Considered Communication Works Best
Be aware of what you’re trying to say, whether you’re succeeding in saying it and are being heard clearly. Considered communication works best, it’s the key to being heeded. Ken Potts on The Daily Herald in suburban Chicago makes that point well, as though he’s had lots of practice in successful, or not, communication.
“We’ve all had the experience of realizing that we’ve lost the interest, attention and even patience of the person we’re talking to (if we haven’t had that experience, then we’re the ones who aren’t paying attention,)” Potts writes from an evident fund of well-considered experience.
Quit ‘Chewing On It,’ Please
In our far distant past, reports Inquisitor, humans had to chew their food for endlessly to digest it. That didn’t leave much time for talking, so we didn’t learn to communicate very well until we learned to cook over a fire and to mash and slice our meals first. That left time for talking, so we became conversationalists. “Chimpanzees still spend upwards of five-to-eleven hours per day simply chewing their food.
“The casual efficacy of the logic stating that less time spent chewing equates to more time spent developing higher-reasoning capabilities – such as roasting meat, which ultimately led to speech – is an exciting find for the scientific community.” Not to mention communication bloggers.
(Photo by Herbert/Getty Images)
For the Full Impact, Be Present
Communication doesn’t require, but is greatly amplified by, presence. Texting, emailing and exhorting on social media don’t come close to the authenticity of communicating in person, to other persons. Scott Peterson notes that communication “is only seven percent verbal, that body language accounts for 55 percent of the message and that tone of voice represents the remaining 38 percent.
“If this is true,” Scott adds, “we may still be the only species with opposable thumbs, but if all we use them for is texting, we are missing 93 percent of the other person’s message.”
Radiologists Learning How to ‘Glow’
There’s discussion over whether radiologists should provide the results of CT scans and mammograms directly to their patients, rather than pass them along to the primary physicians. But, a Stanford Medicine posts notes, radiological residents are attending training programs, like “Coming Out of the Dark” at the UMass Memorial Medical Center, to help them relate better to patients who may be the recipients of bad news.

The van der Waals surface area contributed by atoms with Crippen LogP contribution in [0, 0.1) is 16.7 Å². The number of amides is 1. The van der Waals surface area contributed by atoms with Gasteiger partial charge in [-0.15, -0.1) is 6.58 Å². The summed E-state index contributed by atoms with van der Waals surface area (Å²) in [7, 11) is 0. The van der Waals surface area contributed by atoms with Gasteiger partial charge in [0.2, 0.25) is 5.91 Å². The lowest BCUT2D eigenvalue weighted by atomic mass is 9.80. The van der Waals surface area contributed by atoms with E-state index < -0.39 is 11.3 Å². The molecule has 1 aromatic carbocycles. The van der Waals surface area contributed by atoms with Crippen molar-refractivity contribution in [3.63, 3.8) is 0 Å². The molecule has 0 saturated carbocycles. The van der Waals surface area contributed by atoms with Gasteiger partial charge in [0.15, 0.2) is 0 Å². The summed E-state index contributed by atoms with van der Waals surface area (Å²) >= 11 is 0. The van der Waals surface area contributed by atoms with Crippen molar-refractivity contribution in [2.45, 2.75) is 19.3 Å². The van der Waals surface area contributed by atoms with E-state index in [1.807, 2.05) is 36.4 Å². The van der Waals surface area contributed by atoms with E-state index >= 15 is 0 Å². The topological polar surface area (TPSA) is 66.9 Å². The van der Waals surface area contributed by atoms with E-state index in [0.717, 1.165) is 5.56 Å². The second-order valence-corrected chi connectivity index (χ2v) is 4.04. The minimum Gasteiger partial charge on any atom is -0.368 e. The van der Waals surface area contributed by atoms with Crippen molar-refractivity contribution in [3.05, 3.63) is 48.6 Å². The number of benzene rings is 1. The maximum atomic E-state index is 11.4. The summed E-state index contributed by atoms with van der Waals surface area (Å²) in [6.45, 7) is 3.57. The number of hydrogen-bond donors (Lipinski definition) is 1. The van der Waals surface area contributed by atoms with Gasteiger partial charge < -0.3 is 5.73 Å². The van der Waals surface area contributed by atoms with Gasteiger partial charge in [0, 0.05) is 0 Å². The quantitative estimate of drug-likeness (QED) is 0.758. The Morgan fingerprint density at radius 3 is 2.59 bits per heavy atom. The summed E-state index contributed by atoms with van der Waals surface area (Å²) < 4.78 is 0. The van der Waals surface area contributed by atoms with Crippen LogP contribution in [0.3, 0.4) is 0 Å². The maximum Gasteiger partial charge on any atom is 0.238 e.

Photo by Offutt Air Force Base
Communication for First Responders
Who needs assured communication capacity any more urgently than first responders on the scene of a fire or other emergency? Maybe doctors, if they’re not considered first responders. But it’s bizarre, it seems, to find firemen using their own personal cellphones because they don’t have any better means of communicating in a crisis.
So it’s heartening that we’ve come upon a Fierce Wireless Tech post that FirstNet, a broadband network for first responders nationally, is proceeding to be installed nationally. FirstNet won’t have to compete with public access to commercial broadband networks.
We applaud Firstnet’s progress in bringing a reliable communication channel to firemen and other first responders, people who need reliable communication capacity as much or more than the rest of us.
Talking With Teenagers
There’s a communication challenge in seeking to have open, extended conversations/communication with teenagers. There’s a gap between age, experience and confidence that parents often find hard to bridge. A post on News-PressNow.com notes that “Teenagers will try to get away with answering with one-word responses like ‘OK, fine, all right,’ but don’t accept those responses, experts say. Always encourage teens to give more to the dialogue exchange, and parents can do this by asking specific questions such as ‘What did you learn in chemistry class?’ or ‘What did you get on your quiz in history class?,’ feeling free to ask follow-up questions.”
Prompting continuing communication with children as they grow is part of the art of parenting. “The most important thing,” adds the News-Press post, “is to make sure the child in question is able to speak to someone so that what’s bothering him or her can be addressed.” Good luck, and persevere, parents.
Illustration from Developing Minds blog